sheet and causing faster flow.
  • Oceanic changes have caused the increased ice-shelf melting. The
    observed average warming of the global ocean has not yet notably affected
    the waters reaching the base of the ice shelves. However, recent changes in
    winds around Antarctica caused by human influence and/or natural variability
    may be changing ocean currents, moving warmer waters under the ice shelves.
  • Our understanding of ice-sheet flow suggests the possibility that too
    much melting beneath ice shelves will lead to “runaway” thinning of the
    grounded ice sheet. Current understanding is too limited to know whether,
    when, or how rapidly this might happen, but discussions at the meeting
    included the possibility of several feet of sea-level rise over a few
    centuries from changes in this region.
  • The experts agreed that to reduce the very large uncertainties
    concerning the behavior of the Antarctic ice in the Amundsen Sea Embayment
    will require new satellite, ground, and ship-based observations coupled to
    improved models of the ice-ocean-atmosphere system. Issues include:

    • The recent changes were discovered by satellite observations; however,
      continued monitoring of some of these changes is not possible because of a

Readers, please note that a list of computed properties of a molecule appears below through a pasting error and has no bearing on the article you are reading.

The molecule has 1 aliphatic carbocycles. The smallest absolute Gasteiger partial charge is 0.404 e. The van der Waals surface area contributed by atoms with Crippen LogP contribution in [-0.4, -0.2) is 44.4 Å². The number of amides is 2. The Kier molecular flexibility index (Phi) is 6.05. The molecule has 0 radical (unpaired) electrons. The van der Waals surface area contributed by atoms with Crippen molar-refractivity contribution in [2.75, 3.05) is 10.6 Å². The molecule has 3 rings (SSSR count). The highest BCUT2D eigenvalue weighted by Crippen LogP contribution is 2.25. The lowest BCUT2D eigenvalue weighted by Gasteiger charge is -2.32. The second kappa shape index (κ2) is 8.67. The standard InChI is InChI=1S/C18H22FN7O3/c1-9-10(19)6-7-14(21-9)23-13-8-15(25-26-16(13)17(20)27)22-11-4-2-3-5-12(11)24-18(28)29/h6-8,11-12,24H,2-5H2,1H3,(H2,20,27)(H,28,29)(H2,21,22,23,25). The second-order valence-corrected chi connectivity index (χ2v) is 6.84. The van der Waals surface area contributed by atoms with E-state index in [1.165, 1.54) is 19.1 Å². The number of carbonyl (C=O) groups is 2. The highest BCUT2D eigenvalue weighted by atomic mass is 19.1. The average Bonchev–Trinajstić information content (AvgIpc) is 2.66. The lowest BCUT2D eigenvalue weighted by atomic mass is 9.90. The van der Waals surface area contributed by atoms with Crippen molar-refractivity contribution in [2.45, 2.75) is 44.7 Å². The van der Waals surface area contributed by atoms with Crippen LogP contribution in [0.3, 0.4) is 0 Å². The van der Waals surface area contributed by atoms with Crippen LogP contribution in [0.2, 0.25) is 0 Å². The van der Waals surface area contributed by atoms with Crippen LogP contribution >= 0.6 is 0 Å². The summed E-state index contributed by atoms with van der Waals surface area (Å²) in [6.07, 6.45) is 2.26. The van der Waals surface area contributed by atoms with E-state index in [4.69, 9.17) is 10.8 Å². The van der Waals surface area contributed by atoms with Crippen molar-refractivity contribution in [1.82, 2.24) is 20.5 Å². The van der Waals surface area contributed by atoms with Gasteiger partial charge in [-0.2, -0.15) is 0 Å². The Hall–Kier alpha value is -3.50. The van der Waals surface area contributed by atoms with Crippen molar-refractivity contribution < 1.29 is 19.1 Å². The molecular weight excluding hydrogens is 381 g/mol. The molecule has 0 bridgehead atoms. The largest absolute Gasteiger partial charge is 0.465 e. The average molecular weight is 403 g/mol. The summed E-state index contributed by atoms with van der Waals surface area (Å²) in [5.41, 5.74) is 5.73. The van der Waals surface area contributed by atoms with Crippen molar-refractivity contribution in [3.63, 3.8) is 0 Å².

loss of capability in current and funded satellite missions.
    • The remoteness of this part of Antarctica from existing stations
      continues to limit the availability of ground observations essential to
      predicting the future of the ice sheet.
    • No oceanographic observations exist beneath the ice shelves, and other
      oceanographic sampling is too infrequent and sparse to constrain critical
    • Current continental-scale ice sheet models are inadequate for predicting
      future sea level rise because they omit important physical processes.
    • Current global climate models do not provide information essential for
      predicting ice sheet and oceanic changes in the Amundsen Sea Embayment; for
      example, ice shelves are not included.

Resolving these issues will substantially improve our ability to predict the
future sea level contribution from the Amundsen Sea Embayment of the Antarctic
Ice Sheet.


Richard Alley, Pennsylvania State University
Sridhar Anandakrishnan, Pennsylvania State University
John Anderson, Rice University
Robert Arthern, British Antarctic Survey
Robert Bindschadler, NASA Goddard Space Flight Center
Donald Blankenship, University of Texas Institute for Geophysics
David Bromwich, The Ohio State University
Ginny Catania, University of Texas Institute for Geophysics
Beata Csatho, University at Buffalo, the State University of New York
Ian Dalziel, University of Texas Institute for Geophysics
Theresa Diehl, University of Texas Institute for Geophysics
Fausto Ferraccioli, British Antarctic Survey
John Holt, University of Texas Institute for Geophysics
Erik Ivins, Jet Propulsion Laboratory
Charles Jackson, University of Texas Institute for Geophysics
Adrian Jenkins, British Antarctic Survey
Ian Joughin, University of Washington
Robert Larter, British Antarctic Survey
Alejandro Orsi, Texas A&M University
Byron Parizek, The College of New Jersey
Tony Payne, University of Bristol
Jeff Ridley, Hadley Center for Climate Prediction, Met Office
John Stone, University of Washington
David Vaughan, British Antarctic Survey
Duncan Young, University of Texas at Austin